There is a LOT to see on the tour, so even if you’ve been on brewery tours before you are likely to see and/or learn something new here. However, some things remain the same like seeing a canning line, fermentation tanks, and freshly kegged beer.
Some of the unique things my wife Katie and I saw on the tour include the brewery’s quality-control lab.
A quality-control laboratory isn’t unique to Good People, but it is bar far the largest I have seen at a craft brewery. In particular, it was interesting to see the refrigerator, which holds a sample from each batch of beer brewed over the last three months. A sample is kept for testing in case there are problems with the beer after it has been packaged and distributed.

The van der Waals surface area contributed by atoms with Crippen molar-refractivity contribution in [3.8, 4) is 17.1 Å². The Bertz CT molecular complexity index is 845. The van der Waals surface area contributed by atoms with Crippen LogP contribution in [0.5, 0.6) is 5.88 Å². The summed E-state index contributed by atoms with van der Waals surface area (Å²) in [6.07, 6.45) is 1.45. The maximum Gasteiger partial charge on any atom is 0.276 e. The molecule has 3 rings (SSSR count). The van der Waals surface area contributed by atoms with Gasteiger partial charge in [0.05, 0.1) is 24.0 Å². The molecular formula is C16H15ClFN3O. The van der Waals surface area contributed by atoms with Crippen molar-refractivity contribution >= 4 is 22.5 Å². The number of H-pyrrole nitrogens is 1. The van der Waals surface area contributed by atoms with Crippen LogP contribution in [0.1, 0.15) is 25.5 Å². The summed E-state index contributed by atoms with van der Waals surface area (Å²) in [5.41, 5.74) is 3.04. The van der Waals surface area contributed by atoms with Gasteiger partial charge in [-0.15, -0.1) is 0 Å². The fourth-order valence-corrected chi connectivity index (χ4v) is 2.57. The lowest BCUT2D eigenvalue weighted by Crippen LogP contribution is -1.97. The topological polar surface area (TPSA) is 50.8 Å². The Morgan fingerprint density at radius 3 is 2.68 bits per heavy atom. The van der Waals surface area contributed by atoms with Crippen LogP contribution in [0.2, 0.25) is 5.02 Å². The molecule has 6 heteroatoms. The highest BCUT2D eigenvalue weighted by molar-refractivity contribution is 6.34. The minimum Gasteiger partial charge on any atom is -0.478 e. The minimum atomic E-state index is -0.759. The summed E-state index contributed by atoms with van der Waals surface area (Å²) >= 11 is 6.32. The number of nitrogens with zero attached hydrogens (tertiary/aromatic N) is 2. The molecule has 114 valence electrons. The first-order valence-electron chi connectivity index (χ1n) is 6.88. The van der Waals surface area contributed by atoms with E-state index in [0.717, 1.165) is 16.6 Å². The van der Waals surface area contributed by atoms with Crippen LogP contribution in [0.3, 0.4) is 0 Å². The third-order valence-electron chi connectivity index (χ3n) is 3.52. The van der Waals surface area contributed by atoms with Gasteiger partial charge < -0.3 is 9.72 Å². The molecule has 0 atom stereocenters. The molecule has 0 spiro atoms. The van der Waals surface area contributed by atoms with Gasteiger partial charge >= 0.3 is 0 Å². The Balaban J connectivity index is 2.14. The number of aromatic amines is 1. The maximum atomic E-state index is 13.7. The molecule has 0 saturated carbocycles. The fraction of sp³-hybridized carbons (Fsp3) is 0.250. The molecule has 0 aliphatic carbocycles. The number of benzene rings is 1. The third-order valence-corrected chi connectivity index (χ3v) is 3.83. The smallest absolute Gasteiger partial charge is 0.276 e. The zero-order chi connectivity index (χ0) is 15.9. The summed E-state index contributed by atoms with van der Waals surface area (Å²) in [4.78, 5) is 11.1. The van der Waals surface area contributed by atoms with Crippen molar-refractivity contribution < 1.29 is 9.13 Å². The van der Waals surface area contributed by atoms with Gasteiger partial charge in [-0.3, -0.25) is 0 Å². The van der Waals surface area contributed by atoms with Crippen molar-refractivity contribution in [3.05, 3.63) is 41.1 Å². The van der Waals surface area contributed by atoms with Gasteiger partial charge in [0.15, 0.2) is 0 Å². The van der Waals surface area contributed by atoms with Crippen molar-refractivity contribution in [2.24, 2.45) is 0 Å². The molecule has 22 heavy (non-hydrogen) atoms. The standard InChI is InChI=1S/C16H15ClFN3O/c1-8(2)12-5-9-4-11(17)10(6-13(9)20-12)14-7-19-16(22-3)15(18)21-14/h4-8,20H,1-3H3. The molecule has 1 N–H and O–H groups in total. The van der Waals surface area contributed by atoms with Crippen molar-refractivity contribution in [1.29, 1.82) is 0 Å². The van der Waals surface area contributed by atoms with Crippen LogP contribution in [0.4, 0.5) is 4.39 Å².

Although not unique, it was interesting to see the brewery’s original system that was used when they operated at Pickwick Plaza in Five Points South.
Seeing the original system, which is still used for small batches, provides a lot of perspective about how much things have changed for Good People Brewing Co. The quality of beer has not changed though, so it was with a view of the original system that we moved to the taproom to enjoy some fresh suds.
With a facility in a former warehouse, it is difficult to capture the entire taproom in one photo because something is automatically left out of the visitor’s eyesight.
As a geographer, the mural of Alabama and its counties caught my eye. I have visited the taproom multiple times, but somehow had never paid attention to the mural until this visit. Not only is it cool geographic artwork, but it illustrates the brewery’s commitment to its home state.
Speaking of cool artwork, the brewery has a VERY extensive merchandise offering that occupies a corner of the taproom.
However, we came for beer not to buy merchandise. Although there is plenty of cool merchandise available for purchase.